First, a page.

He directed his barbs instead at the president, while his staff urged supporters in this generally Republican and generally well-heeled section of Philadelphia's suburbs to divert their contributions to a November-focused "Romney Victory" fund.
Santorum, meanwhile, was 108 miles west, greeting supporters at a bowling alley outside Harrisburg and scrambling in anticipation of what he called a "must-win" primary in his home state. He did so even as the ultimate party elder - former GOP presidential nominee John McCain - called on him to make a "graceful exit" from the race.
"We still have a long way to go," Santorum said at the campaign stop in Mechanicsburg.
With the scene set for Pennsylvania's three-week Republican primary fight, both candidates were generally sticking with what they do best.
For Romney, a former management consultant, that meant emphasizing his business bona fides before a crowd of Republicans at the Iron Shop, a family-owned spiral-staircase manufacturing company in Broomall - and attacking the president, whose name was greeted with boos.
For Santorum, it meant hopscotching the western and central parts of the state he once represented in the Senate, jumping from one blue-collar setting to another - including stops at a Pittsburgh-area diner and a few frames of bowling in Mechanicsburg.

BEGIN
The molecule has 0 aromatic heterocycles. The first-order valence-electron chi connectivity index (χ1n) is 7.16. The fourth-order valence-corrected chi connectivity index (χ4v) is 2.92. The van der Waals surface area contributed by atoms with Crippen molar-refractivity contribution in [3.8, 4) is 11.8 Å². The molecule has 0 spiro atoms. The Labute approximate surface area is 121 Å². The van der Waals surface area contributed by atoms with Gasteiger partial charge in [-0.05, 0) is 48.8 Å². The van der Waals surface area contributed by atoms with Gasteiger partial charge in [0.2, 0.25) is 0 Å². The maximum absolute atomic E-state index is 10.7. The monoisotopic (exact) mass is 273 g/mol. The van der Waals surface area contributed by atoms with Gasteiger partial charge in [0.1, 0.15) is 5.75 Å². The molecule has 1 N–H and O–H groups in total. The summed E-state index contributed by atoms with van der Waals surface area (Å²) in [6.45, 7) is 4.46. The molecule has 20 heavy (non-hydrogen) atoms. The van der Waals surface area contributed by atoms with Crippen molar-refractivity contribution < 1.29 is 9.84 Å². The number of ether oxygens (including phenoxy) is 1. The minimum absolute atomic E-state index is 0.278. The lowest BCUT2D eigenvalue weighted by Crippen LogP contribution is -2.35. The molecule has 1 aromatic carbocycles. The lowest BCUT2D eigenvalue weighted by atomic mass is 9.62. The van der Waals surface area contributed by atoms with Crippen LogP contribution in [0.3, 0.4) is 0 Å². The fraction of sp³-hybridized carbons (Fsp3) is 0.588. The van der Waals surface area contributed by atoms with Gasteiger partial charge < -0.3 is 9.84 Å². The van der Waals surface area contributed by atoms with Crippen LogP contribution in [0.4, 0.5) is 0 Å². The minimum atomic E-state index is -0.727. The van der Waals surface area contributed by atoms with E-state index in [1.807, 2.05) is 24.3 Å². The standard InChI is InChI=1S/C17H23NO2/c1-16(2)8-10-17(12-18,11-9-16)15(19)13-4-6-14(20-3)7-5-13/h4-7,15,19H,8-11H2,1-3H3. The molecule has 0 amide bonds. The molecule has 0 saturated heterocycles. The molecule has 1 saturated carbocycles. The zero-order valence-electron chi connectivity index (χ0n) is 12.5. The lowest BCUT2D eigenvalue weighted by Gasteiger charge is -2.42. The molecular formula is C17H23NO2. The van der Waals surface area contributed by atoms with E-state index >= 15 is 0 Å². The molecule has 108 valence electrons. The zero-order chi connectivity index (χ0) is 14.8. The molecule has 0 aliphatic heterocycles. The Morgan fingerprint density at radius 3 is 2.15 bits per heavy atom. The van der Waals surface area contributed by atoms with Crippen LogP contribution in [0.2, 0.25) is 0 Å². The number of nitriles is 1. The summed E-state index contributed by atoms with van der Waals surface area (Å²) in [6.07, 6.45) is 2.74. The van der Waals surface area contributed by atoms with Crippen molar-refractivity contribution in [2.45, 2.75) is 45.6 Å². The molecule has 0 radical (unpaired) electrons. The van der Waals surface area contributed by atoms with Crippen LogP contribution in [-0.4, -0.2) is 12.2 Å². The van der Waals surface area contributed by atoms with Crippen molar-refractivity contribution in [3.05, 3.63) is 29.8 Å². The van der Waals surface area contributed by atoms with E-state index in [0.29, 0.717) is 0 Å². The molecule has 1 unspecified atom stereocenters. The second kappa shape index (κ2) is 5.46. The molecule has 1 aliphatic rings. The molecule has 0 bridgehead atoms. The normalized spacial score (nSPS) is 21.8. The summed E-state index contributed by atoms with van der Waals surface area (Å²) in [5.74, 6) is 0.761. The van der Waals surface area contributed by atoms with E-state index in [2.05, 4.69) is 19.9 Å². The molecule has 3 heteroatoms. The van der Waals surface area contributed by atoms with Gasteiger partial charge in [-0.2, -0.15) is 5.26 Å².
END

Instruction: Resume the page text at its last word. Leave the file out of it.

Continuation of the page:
Expect much of the same over the next three weeks.
But for either candidate to take a commanding lead in Pennsylvania before April 24, each needs a little of what the other one already has, Republican analysts say.
Just more than a month ago, a poll gave Santorum that kind of lead - nearly 30 percentage points over Romney. That has since dwindled to fewer than 10 points, according to recent surveys by pollsters at Quinnipiac University and Mercyhurst and Franklin & Marshall colleges.
All through his 11 primary and caucus victories to date, Santorum has done best with rural and blue-collar voters, and evangelical Christians - who make up the majority of Republicans in northern and central Pennsylvania. And if his visit to Mechanicsburg on Wednesday night was any indication, he's likely to clean up in those regions.
Meanwhile, Romney's entourage, too, was wending its way across friendly territory - Philadelphia's vote-rich suburbs, where his appeal to more fiscally minded, moderate Republicans has sat well with most local GOP leaders.
Contact Jeremy Roebuck at 267-564-5218 or email@example.com, or follow on Twitter @jeremyrroebuck.